Dealing With The Embarrassing Things Kids Say
Kids do the most cringe-worthy things, don’t they? How do you deal with the embarrassing things kids say though? Especially in public?
From proudly rattling off their newest swear words to dropping trou in public, thankfully there are some ways we can teach them not to be embarrassing little a**holes, at least not in public.
My daughter is almost five, she’s witty, smart, loving and has an innate ability to embarrass the crap out of me in public. She told a random stranger in Target the other day that she has a vagina and so does Mommy but Daddy has a penis and he pee’s standing up. I don’t know who was more mortified, me or the randomer. It was probably one of the more embarrassing things kids say in public and to a stranger.
“Three- and 4-year-olds don’t know the proper context for sharing information,” explains Susan Verwys, Ph.D., assistant professor of early-childhood education at Calvin College, in Grand Rapids, Michigan. There’s good news, you can help your foul-mouthed spawn button up when it’s the wrong place and the wrong time to spout. Try out these expert tips the next time your kid says, “Mommy why does that lady have a squishy tummy?”
Give lessons in thankfulness.
Your kid unwraps their birthday present from Grandpa and immediately tosses it to the floor with a disappointed “I already have that!” Embrace that little outburst of honesty as an opportunity for a teachable moment and not just one of those embarrassing things kids say. Graciousness and thankfulness are learned. Though you might feel like crawling under a rock at that very moment, keep calm– her bad manners aren’t intentional.
“Get down at her eye level and tell her matter-of-factly, ‘We always say thank you when we receive a gift, whether or not we already have it,'” suggests Dr. Verwys. Then follow up at home with a lesson on gift-receiving skills. Instead of boring your child to tears with a lecture, try a little role-play: Together, wrap up some toys along with ordinary household items, and take turns giving and receiving. As you unwrap an object, explain how you can always find one nice thing to say about a gift — even if it’s a ladle or a roll of toilet paper.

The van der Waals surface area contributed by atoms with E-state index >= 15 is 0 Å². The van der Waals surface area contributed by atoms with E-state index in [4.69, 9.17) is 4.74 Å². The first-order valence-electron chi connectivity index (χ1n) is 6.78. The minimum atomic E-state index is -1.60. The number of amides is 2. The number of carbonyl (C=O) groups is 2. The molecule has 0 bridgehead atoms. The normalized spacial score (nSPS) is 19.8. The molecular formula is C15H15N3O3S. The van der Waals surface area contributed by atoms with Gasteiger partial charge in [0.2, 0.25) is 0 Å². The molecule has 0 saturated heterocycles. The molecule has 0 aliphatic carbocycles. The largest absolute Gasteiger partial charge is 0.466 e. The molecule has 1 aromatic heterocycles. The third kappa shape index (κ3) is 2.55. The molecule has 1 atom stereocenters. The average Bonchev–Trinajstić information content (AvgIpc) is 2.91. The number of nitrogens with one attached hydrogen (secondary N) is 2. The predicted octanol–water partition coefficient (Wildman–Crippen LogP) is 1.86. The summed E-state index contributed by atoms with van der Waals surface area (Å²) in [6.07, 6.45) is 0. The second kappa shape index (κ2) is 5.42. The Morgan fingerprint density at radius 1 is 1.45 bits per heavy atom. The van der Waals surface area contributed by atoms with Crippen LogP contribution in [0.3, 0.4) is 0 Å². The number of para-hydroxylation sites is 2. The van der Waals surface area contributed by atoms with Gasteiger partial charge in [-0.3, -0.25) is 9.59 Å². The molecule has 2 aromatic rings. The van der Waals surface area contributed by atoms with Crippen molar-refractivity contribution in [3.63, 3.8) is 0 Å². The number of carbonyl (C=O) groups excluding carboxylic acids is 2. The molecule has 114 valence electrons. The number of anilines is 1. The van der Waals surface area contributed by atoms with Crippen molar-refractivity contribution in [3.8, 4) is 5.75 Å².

It’s a given that your preschooler will do something embarrassing, like pointing at a larger person and loudly exclaiming “look at that fat lady.” If you find yourself in this awkward predicament, calmly let your kid know that it’s not nice to point or to make comments about someone’s appearance in public. Try not to get angry. “Preschoolers don’t blurt out inappropriate things intentionally, so they won’t understand your anger,” says Parents advisor Michele Borba, Ed.D., author of 12 Simple Secrets Real Moms Know. “Don’t force your child to apologize either. A simple ‘I’m sorry if we offended you’ to the man will do.”
Once you’re home, explain: “While we’re out, if you notice something about someone’s body or the way he looks, it is nice manners to keep it to yourself. Instead, you can talk to Mommy in private later on.” But just to be on the safe side, come up with a secret code like squeezing his hand twice to block blurts in public.
While you can’t always control what comes out of your kid’s mouth, you can control what comes out of yours. Not only do you have to be careful about what you say to her, but you also need to be mindful of what you say around her. You can bet your biscuits that a bitchy comment you make under your breath about your in-laws will be repeated verbatim by your 4-year-old. While you’re teaching her how to zip it, you need to be more aware of your own words. As we all know, monkey see (hear), monkey do!!
Do you have a funny story about embarrassing things kids say? Let us know in the comments below!
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